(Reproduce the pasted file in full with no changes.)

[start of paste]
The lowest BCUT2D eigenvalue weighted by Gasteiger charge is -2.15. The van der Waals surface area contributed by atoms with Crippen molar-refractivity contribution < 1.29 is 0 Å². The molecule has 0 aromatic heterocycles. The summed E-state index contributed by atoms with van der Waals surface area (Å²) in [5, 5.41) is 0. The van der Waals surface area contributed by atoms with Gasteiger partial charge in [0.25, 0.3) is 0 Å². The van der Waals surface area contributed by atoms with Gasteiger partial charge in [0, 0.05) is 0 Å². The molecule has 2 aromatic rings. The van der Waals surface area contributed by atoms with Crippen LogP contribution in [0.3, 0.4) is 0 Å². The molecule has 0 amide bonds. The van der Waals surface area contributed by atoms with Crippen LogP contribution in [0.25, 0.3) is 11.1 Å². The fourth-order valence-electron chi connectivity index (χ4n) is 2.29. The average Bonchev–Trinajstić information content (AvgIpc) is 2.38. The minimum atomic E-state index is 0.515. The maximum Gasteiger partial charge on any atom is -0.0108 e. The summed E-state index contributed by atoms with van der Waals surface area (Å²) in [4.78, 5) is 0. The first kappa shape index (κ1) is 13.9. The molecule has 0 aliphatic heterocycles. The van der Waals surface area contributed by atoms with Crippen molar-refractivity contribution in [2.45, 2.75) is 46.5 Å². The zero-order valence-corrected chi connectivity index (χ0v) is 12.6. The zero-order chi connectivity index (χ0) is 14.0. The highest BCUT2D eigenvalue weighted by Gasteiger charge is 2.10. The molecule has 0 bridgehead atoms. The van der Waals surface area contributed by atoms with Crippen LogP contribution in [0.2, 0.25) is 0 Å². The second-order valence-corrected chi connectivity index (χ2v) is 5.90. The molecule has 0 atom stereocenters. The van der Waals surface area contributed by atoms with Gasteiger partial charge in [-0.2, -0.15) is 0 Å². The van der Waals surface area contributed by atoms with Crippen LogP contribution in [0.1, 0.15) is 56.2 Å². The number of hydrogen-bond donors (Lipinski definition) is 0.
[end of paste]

The lowest BCUT2D eigenvalue weighted by Gasteiger charge is -2.15. The van der Waals surface area contributed by atoms with Crippen molar-refractivity contribution < 1.29 is 0 Å². The molecule has 0 aromatic heterocycles. The summed E-state index contributed by atoms with van der Waals surface area (Å²) in [5, 5.41) is 0. The van der Waals surface area contributed by atoms with Gasteiger partial charge in [0.25, 0.3) is 0 Å². The van der Waals surface area contributed by atoms with Gasteiger partial charge in [0, 0.05) is 0 Å². The molecule has 2 aromatic rings. The van der Waals surface area contributed by atoms with Crippen LogP contribution in [0.3, 0.4) is 0 Å². The molecule has 0 amide bonds. The van der Waals surface area contributed by atoms with Crippen LogP contribution in [0.25, 0.3) is 11.1 Å². The fourth-order valence-electron chi connectivity index (χ4n) is 2.29. The average Bonchev–Trinajstić information content (AvgIpc) is 2.38. The minimum atomic E-state index is 0.515. The maximum Gasteiger partial charge on any atom is -0.0108 e. The summed E-state index contributed by atoms with van der Waals surface area (Å²) in [4.78, 5) is 0. The first kappa shape index (κ1) is 13.9. The molecule has 0 aliphatic heterocycles. The van der Waals surface area contributed by atoms with Crippen molar-refractivity contribution in [2.45, 2.75) is 46.5 Å². The zero-order valence-corrected chi connectivity index (χ0v) is 12.6. The zero-order chi connectivity index (χ0) is 14.0. The highest BCUT2D eigenvalue weighted by Gasteiger charge is 2.10. The molecule has 0 bridgehead atoms. The van der Waals surface area contributed by atoms with Crippen LogP contribution in [0.2, 0.25) is 0 Å². The second-order valence-corrected chi connectivity index (χ2v) is 5.90. The molecule has 0 atom stereocenters. The van der Waals surface area contributed by atoms with Gasteiger partial charge in [-0.2, -0.15) is 0 Å². The van der Waals surface area contributed by atoms with Crippen LogP contribution in [0.1, 0.15) is 56.2 Å². The number of hydrogen-bond donors (Lipinski definition) is 0.